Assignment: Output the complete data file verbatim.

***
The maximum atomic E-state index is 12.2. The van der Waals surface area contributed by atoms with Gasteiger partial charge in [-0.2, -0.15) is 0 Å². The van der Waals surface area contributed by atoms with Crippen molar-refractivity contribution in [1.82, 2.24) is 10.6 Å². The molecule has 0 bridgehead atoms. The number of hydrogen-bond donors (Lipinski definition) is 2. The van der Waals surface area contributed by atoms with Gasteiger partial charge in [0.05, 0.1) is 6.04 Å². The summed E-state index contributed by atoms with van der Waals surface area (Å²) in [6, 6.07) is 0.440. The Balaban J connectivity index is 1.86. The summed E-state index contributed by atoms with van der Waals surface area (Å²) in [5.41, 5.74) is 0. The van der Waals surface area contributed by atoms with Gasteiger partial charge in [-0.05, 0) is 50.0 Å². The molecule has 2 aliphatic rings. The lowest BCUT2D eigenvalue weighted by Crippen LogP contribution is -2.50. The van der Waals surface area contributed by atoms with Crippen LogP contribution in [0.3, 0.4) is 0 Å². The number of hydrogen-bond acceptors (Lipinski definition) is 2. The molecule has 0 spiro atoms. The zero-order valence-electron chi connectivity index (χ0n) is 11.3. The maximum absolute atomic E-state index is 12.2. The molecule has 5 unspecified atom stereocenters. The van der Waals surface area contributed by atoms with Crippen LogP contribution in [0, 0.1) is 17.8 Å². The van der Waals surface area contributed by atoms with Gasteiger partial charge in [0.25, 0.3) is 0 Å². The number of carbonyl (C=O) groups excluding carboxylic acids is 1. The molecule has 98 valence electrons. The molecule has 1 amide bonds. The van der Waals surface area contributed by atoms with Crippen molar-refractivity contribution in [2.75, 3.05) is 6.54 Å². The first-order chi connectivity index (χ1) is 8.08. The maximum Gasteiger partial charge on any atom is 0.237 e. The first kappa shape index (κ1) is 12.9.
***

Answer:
The maximum atomic E-state index is 12.2. The van der Waals surface area contributed by atoms with Gasteiger partial charge in [-0.2, -0.15) is 0 Å². The van der Waals surface area contributed by atoms with Crippen molar-refractivity contribution in [1.82, 2.24) is 10.6 Å². The molecule has 0 bridgehead atoms. The number of hydrogen-bond donors (Lipinski definition) is 2. The van der Waals surface area contributed by atoms with Gasteiger partial charge in [0.05, 0.1) is 6.04 Å². The summed E-state index contributed by atoms with van der Waals surface area (Å²) in [6, 6.07) is 0.440. The Balaban J connectivity index is 1.86. The summed E-state index contributed by atoms with van der Waals surface area (Å²) in [5.41, 5.74) is 0. The van der Waals surface area contributed by atoms with Gasteiger partial charge in [-0.05, 0) is 50.0 Å². The molecule has 2 aliphatic rings. The lowest BCUT2D eigenvalue weighted by Crippen LogP contribution is -2.50. The van der Waals surface area contributed by atoms with Crippen LogP contribution in [0.3, 0.4) is 0 Å². The number of hydrogen-bond acceptors (Lipinski definition) is 2. The molecule has 0 spiro atoms. The zero-order valence-electron chi connectivity index (χ0n) is 11.3. The maximum absolute atomic E-state index is 12.2. The molecule has 5 unspecified atom stereocenters. The van der Waals surface area contributed by atoms with Crippen LogP contribution in [0, 0.1) is 17.8 Å². The van der Waals surface area contributed by atoms with Gasteiger partial charge in [0.25, 0.3) is 0 Å². The number of carbonyl (C=O) groups excluding carboxylic acids is 1. The molecule has 98 valence electrons. The molecule has 1 amide bonds. The van der Waals surface area contributed by atoms with Crippen molar-refractivity contribution in [2.75, 3.05) is 6.54 Å². The first-order chi connectivity index (χ1) is 8.08. The maximum Gasteiger partial charge on any atom is 0.237 e. The first kappa shape index (κ1) is 12.9.